Shots are going in arms, face masks are coming off, and many people are celebrating the end of their personal pandemics.
The past 14 months have been a challenge for most of us, filled with anxiety and isolation. Millions lost their jobs, and many others are grieving for the more than 3 million people worldwide who lost their lives to COVID-19.
We want to leave the pandemic behind and get back to seeing our family and friends. Inside. Without masks. The way it used to be.
The Centers for Disease Control and Prevention (CDC) caught the country by surprise last week when its leaders said vaccinated people could do just that — gather in groups inside without masks. Unvaccinated people are still at risk and should still wear masks. The science is clear that vaccinations greatly reduce the risk of catching COVID-19 and the severity of the disease if a vaccinated person does get infected.
But it’s just as clear that this pandemic is far from over.
State and local leaders, including those in Colorado, quickly dropped mask mandates. Masks, unfortunately, became the most visible symbol of the pandemic. The coronavirus itself is far too small to see. And people who were infected suffered — and many died — alone in their homes or in a hospital, outside of public view. Masks, though, are right there on everyone’s face for all to see.
That’s why ditching masks is a risk. CDC scientists say it’s safe for vaccinated people to remove their masks. But there’s no way to tell who is vaccinated and who isn’t, and it’s likely that many unvaccinated people are removing their masks.
A further risk is that we delude ourselves into thinking that if the pandemic’s most visible symbol is gone, the virus must be gone, too. Here are four statistics that show why COVID-19 is not finished with us yet:
19 new cases per 100,000 people
Colorado’s seven-day rolling average of new daily COVID-19 infections as of May 18.
It’s the highest number in the United States, according to data compiled by The Washington Post and The New York Times. Yes, Colorado’s infection rate is dropping, just like in almost every state. But almost twice as many Coloradans are getting COVID-19 every day compared to the second wave in July 2020. An estimated one out of every 81 people in the state is currently contagious with the virus.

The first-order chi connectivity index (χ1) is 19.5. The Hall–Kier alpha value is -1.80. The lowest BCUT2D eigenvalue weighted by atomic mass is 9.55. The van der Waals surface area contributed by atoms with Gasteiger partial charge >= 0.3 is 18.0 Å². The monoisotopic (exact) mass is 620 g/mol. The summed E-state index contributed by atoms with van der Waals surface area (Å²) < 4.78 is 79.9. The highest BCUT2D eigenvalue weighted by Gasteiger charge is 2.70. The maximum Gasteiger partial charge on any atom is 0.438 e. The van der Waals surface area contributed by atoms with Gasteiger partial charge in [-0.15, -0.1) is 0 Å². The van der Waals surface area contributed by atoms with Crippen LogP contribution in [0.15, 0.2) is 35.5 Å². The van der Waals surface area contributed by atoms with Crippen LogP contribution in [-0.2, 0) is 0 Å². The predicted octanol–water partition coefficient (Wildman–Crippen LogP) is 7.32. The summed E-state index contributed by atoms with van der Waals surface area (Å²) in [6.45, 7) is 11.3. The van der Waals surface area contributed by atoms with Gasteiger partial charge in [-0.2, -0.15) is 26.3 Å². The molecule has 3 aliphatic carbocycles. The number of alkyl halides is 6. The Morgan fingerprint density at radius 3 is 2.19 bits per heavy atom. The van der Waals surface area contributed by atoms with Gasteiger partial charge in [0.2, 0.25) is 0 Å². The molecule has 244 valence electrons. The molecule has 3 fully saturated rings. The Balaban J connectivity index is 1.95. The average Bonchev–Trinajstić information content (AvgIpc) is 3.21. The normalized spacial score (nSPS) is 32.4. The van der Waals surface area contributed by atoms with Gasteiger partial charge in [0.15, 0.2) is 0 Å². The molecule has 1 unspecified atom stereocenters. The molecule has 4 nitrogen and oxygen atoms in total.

The prevalence of the B.1.1.7 variant, which was first identified in the United Kingdom.
Fortunately, vaccines are still highly effective against this variant. But B.1.1.7 was hardly detectable in Colorado at the beginning of the year, and its mutation has allowed it to spread quickly. This serves as a reminder that the coronavirus is constantly mutating, and the more people it infects, the greater the chance that one of those mutations will be more infectious or virulent or even vaccine-resistant. That’s why it’s imperative that the vaccination campaign accelerates here in Colorado, across the country, and, especially, around the world.
9% and 22%
The percentage of vaccines that have gone to Hispanic Coloradans, and the percentage of Colorado’s population that identifies as Hispanic, respectively.
And only 2.7% of vaccines have gone to Black or African American Coloradans, who make up 3.9% of Colorado’s population. It’s another stark reminder of the inequities and injustices that existed before the pandemic and have gotten worse over the past year. By the numbers, there are plenty of vaccines available. But not everyone has had a fair chance to get their dose. Racial and ethnic inequities persist. Some people can’t leave their homes. Some people have not received the information they need to make an informed decision whether, where, and how to get a shot. Some people do not trust a medical system that has neglected or even harmed their communities over the years. And some just haven’t been eligible for a shot until recently.
The number of people eligible for vaccines in Phase 2 who were fully vaccinated when the CDC issued its new guidance about masks.
A person who was not eligible for early vaccination and who got a Moderna shot on the first day that the general public was eligible, April 2, would not have been considered fully vaccinated until May 14, the day after the CDC issued its new guidance about masks. Meanwhile, 12- to 15-year-olds became eligible just last week.
We’re not arguing for vaccinated Coloradans to put their masks back on. Instead, now is a time for public health workers and political leaders to redouble efforts to vaccinate as many people as possible as soon as possible. High infection rates, a mutating virus, the continuing plague of structural inequity, and a significant number of still-unvaccinated Coloradans make this virus a continuing danger for all of us — even as some of us celebrate our new unmasked lives.
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